Get a Taste of the San Luis Valley’s Famed Green Chile

No visit to the San Luis Valley is complete without a taste test of the region’s best-known staple: green chile. Thanks to its proximity to New Mexico—long considered the capital of green chile—southern Colorado is among the best places to sample this wondrous sauce, which is rich in history as it is delicious.

Breeders in the American Southwest grow all kinds of variations on the chile pepper, varying in taste and heat. But the seed of the original green chile was (literally) planted by Dr. Fabian Garcia, a New Mexico State University professor of horticulture for nearly 40 years. Dr. Garcia introduced now-famous New Mexico No. 9 in 1913, and its descendants have been used as ingredients in some of the San Luis Valley’s best-loved food ever since.

The Rio Grande watershed provides a great environment for the green chile to grow.
The Rio Grande watershed provides a great environment for the green chile to grow. Ken Lund

The Rio Grande watershed provides an ideal habitat for growing green chiles, which thrive in high desert and mountain environments. Capsicum annuum (known colloquially as Hatch chile, green chile, red chile, or Anaheim pepper) is high in fiber and rich in vitamins A, B, and C, and it’s great for your metabolism, with effects similar to those of green tea. Some chile sauces pack a bigger punch than others, in terms of spiciness, but be ready for some heat. There’s an endless number of ways to use green chiles, and the San Luis Valley is an excellent place to explore the flavors.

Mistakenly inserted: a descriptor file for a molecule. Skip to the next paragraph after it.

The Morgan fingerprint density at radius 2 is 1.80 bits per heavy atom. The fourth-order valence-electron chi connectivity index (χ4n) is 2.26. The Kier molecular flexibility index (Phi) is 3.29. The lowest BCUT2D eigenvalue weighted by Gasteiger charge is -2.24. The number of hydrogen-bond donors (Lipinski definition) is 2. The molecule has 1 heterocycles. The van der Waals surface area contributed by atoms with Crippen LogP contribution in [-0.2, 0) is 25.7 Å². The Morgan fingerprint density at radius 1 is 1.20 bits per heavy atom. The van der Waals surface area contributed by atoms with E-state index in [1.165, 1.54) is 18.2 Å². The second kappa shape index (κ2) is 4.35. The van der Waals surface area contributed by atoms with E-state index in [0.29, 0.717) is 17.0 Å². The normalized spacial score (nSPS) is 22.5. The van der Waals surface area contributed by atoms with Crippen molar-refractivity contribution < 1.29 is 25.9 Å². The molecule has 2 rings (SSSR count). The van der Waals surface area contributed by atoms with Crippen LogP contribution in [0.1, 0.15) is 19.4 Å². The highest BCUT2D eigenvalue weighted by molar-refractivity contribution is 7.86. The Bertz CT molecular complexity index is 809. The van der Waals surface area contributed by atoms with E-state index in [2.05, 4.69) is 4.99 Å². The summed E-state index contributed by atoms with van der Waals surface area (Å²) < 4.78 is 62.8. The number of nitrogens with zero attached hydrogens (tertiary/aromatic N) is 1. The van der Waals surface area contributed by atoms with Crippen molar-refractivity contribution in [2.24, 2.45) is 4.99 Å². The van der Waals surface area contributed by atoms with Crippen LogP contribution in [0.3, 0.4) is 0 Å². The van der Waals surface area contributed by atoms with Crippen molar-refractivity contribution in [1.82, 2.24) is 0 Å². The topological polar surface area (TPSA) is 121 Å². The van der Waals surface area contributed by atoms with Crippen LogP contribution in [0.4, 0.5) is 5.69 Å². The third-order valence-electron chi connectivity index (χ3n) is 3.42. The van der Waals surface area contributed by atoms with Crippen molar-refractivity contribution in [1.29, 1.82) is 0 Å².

Don’t miss the chile rellenos at Calvillo’s.
Don’t miss the Chile Rellenos at Calvillo’s. Photo: jimsawthat

Alamosa, Colorado, is home to several restaurants known for their use of green chiles, including Ef’s Restaurant (closed Mondays), where you’ll definitely want your meal smothered in the green sauce, whether you’re having breakfast or lunch.

Several other Alamosa restaurants serve authentic green chile sauce and delicious chile rellenos (peppers stuffed with cheese and fried), including Calvillo’s. If you’re headed farther afield, it’s worth stopping at Kip’s Grill in Creede, home to many locals’ favorite green chile, which you can get roasted, served in a bowl, over nachos, or, perhaps best of all, smothering a half-pound burger.

For a non-traditional green chile option, try San Luis Valley Brewing Company’s Valle Caliente, a Mexican-style lager infused with flavorful green chiles. It’s available on tap and in six-packs year-round.

Green chile is a southern Colorado institution for a reason. Though it can be spicy enough to bring tears to your eyes, many restaurants prepare their green chile sauce mild-to-medium, and menus note when it’s not for the faint of heart.

Thanks to its versatility—roasted, in relleno form, served like a bowl of chili, smothering burritos, burgers, in beer—there’s a green chile item for everyone. Don’t miss this southern Colorado treat on your next trip to the region.

Originally written by RootsRated for Alamosa CVB.

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